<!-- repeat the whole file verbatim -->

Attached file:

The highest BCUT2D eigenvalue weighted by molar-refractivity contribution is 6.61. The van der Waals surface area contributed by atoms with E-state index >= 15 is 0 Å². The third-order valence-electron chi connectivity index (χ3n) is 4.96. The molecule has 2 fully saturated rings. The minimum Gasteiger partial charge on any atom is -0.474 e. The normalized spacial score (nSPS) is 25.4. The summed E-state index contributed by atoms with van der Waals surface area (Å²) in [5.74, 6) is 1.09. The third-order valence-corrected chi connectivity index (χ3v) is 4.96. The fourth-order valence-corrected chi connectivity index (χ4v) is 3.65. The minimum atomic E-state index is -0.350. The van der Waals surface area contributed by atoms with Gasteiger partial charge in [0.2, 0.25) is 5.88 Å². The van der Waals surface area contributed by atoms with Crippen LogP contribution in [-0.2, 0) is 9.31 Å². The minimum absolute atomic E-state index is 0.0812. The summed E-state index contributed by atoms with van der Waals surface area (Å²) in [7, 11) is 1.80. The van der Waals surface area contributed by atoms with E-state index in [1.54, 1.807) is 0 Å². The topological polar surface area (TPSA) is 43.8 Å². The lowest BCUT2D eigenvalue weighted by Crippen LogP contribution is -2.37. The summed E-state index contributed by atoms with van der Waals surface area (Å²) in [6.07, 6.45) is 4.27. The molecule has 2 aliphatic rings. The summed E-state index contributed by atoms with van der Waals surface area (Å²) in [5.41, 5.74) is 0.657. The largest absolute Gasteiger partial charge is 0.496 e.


The highest BCUT2D eigenvalue weighted by molar-refractivity contribution is 6.61. The van der Waals surface area contributed by atoms with E-state index >= 15 is 0 Å². The third-order valence-electron chi connectivity index (χ3n) is 4.96. The molecule has 2 fully saturated rings. The minimum Gasteiger partial charge on any atom is -0.474 e. The normalized spacial score (nSPS) is 25.4. The summed E-state index contributed by atoms with van der Waals surface area (Å²) in [5.74, 6) is 1.09. The third-order valence-corrected chi connectivity index (χ3v) is 4.96. The fourth-order valence-corrected chi connectivity index (χ4v) is 3.65. The minimum atomic E-state index is -0.350. The van der Waals surface area contributed by atoms with Gasteiger partial charge in [0.2, 0.25) is 5.88 Å². The van der Waals surface area contributed by atoms with Crippen LogP contribution in [-0.2, 0) is 9.31 Å². The minimum absolute atomic E-state index is 0.0812. The summed E-state index contributed by atoms with van der Waals surface area (Å²) in [7, 11) is 1.80. The van der Waals surface area contributed by atoms with E-state index in [1.54, 1.807) is 0 Å². The topological polar surface area (TPSA) is 43.8 Å². The lowest BCUT2D eigenvalue weighted by Crippen LogP contribution is -2.37. The summed E-state index contributed by atoms with van der Waals surface area (Å²) in [6.07, 6.45) is 4.27. The molecule has 2 aliphatic rings. The summed E-state index contributed by atoms with van der Waals surface area (Å²) in [5.41, 5.74) is 0.657. The largest absolute Gasteiger partial charge is 0.496 e.